Tthe editors of Life magazine decided in January of 1946 to favor the British novelist Evelyn Waugh with their massive and, they assumed, welcome attention. His Brideshead Revisited had just been published, and they proposed to derive from it and his earlier novels a series of photographic essays, to be compounded of excerpts from the Waugh prose and pictures representing his scenes and characters. It was the kind of unlikely thing that Life did well, in part because its editors and subordinate minions took themselves and their projects with total seriousness and were accustomed to overriding obstacles, occasionally including the qualms of such beneficiaries as Waugh, with imperious certitude. One of the magazine's best photographers, David Scherman, and a researcher on its London staff, Elizabeth Reeve, were assigned to the Waugh project, and, for Life's purposes, it was in process when somebody thought of telling Waugh about it.
This chore fell to the London researcher. No doubt aware of Waugh's famous horror of the telephone, she informed him of the project by letter. She set forth Life's designs, asked his cooperation, and in what was intended to be a show of humility, referred to the "monumental" endeavor upon which Life and presumably Waugh were embarked. The original of Waugh's reply, dated "31st January 1946," is before me now. It is in his wasp-track squiggle, in green ink on dun-gray paper, under his letterhead in blue capitals:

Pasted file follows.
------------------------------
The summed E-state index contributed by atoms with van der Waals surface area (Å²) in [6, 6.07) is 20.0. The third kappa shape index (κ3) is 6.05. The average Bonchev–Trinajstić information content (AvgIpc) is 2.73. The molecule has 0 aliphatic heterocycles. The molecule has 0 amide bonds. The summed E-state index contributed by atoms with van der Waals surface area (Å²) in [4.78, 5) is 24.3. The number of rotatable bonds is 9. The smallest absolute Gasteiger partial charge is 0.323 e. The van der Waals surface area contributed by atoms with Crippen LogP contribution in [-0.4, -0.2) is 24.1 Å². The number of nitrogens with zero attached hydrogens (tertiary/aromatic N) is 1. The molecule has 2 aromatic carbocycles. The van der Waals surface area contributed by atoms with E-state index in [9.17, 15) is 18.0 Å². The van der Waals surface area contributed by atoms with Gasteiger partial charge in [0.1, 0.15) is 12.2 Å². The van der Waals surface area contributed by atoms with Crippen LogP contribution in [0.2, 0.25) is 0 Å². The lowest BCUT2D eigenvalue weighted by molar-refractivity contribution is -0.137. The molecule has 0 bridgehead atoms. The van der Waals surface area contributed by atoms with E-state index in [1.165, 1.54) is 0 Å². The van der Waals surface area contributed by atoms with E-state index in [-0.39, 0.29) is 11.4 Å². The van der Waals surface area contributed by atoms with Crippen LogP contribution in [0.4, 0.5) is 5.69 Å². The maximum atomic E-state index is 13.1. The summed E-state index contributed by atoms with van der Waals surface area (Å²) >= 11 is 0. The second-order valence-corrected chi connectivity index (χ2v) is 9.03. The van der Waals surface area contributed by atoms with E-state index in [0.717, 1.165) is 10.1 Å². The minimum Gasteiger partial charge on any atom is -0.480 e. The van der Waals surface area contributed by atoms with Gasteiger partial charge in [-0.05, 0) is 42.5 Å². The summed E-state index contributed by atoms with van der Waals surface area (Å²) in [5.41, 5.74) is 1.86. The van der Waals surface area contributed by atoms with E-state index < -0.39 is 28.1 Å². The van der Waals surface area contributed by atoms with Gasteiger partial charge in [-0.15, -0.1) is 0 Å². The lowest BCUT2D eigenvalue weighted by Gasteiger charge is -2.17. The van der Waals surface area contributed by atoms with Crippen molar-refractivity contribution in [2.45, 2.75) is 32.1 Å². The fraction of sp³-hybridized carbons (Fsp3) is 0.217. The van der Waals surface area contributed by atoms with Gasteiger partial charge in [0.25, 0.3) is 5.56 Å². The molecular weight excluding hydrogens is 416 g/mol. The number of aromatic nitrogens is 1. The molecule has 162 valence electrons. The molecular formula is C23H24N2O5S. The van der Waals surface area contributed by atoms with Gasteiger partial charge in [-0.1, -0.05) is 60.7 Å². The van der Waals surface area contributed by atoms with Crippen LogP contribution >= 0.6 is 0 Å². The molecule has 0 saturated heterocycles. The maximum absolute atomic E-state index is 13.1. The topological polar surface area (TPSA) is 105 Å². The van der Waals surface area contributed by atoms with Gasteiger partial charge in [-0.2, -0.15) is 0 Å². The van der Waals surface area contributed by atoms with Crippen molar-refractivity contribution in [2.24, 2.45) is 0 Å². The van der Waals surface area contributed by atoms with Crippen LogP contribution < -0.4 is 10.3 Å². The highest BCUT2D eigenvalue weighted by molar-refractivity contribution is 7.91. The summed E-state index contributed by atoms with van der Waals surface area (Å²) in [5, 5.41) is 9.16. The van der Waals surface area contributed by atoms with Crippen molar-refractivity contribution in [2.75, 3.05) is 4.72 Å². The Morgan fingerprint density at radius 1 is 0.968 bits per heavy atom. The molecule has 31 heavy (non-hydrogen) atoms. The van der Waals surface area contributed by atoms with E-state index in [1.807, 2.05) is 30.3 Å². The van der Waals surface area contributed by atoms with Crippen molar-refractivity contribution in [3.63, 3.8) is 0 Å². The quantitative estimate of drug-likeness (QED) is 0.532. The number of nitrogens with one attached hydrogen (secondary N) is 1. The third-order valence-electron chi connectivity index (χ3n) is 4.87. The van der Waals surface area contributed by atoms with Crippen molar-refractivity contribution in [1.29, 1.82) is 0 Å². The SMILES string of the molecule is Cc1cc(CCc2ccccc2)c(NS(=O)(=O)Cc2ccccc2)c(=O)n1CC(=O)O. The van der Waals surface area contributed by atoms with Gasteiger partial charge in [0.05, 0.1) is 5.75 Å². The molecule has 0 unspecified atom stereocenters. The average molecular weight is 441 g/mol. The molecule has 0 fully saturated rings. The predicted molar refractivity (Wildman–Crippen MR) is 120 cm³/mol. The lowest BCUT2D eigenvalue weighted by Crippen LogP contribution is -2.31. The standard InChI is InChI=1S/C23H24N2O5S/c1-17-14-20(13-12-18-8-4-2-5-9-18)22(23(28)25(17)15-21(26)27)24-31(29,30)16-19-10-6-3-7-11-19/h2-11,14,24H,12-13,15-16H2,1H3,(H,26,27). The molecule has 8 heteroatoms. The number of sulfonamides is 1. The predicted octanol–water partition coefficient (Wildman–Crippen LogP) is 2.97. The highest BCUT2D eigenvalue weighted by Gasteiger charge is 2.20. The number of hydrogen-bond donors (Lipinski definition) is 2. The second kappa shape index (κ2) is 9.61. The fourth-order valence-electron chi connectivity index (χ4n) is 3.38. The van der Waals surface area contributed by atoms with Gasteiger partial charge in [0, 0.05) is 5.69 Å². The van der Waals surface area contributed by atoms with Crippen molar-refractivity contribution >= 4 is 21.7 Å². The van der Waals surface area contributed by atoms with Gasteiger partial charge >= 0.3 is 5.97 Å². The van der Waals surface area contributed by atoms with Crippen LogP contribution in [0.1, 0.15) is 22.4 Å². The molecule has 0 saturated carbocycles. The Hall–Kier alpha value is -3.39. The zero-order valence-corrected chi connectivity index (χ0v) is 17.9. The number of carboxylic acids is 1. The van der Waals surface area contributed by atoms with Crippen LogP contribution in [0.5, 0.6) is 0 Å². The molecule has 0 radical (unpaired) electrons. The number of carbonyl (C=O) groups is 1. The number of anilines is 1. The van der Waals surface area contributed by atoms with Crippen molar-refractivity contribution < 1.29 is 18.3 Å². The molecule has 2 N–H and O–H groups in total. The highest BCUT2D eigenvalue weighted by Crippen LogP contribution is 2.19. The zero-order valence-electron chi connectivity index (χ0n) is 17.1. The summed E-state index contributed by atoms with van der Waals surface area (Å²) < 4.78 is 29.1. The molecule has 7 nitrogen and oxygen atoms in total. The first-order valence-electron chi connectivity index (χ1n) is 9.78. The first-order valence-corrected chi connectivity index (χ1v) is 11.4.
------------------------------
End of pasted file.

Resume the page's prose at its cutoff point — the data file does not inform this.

PIERS COURT, STINCHCOMBE
Dursley was the village telephone exchange, 250 was the number, and Waugh had drawn a faint and eloquent green dash through that line.
"Dear Madam," Waugh wrote, "I have read your letter of yesterday with curiosity and re-read it with compassion. I am afraid you are unfamiliar with the laws of my country. The situation is not that my cooperation is desirable, but that my permission is necessary, before you publish a series of photographs illustrating my books. I cannot find any phrase in your letter that can be construed as seeking permission.
"You say: 'without consulting you the project will be like blind flying.' I assure you that it will be far more hazardous. I shall send a big blue incorruptible policeman to lock you up and the only 'monumental' work Mr. Scherman is likely to perform is breaking stones at Dartmoor (Our Zing Zing).
With the receipt of this letter, the Waugh project became my problem. Although I was the chief correspondent in London for both Life and Time, I tended to leave the Life people to their own devices and worked mostly for "The Weekly Newsmagazine." Here, however, was a Life crisis of the first magnitude, and I either undertook or was ordered to resolve it. I suggested to Waugh by letter that we discuss the difficulty in person, touched upon the vast audience awaiting introduction to his works, and invited him to invite me to visit him in Gloucestershire. He replied: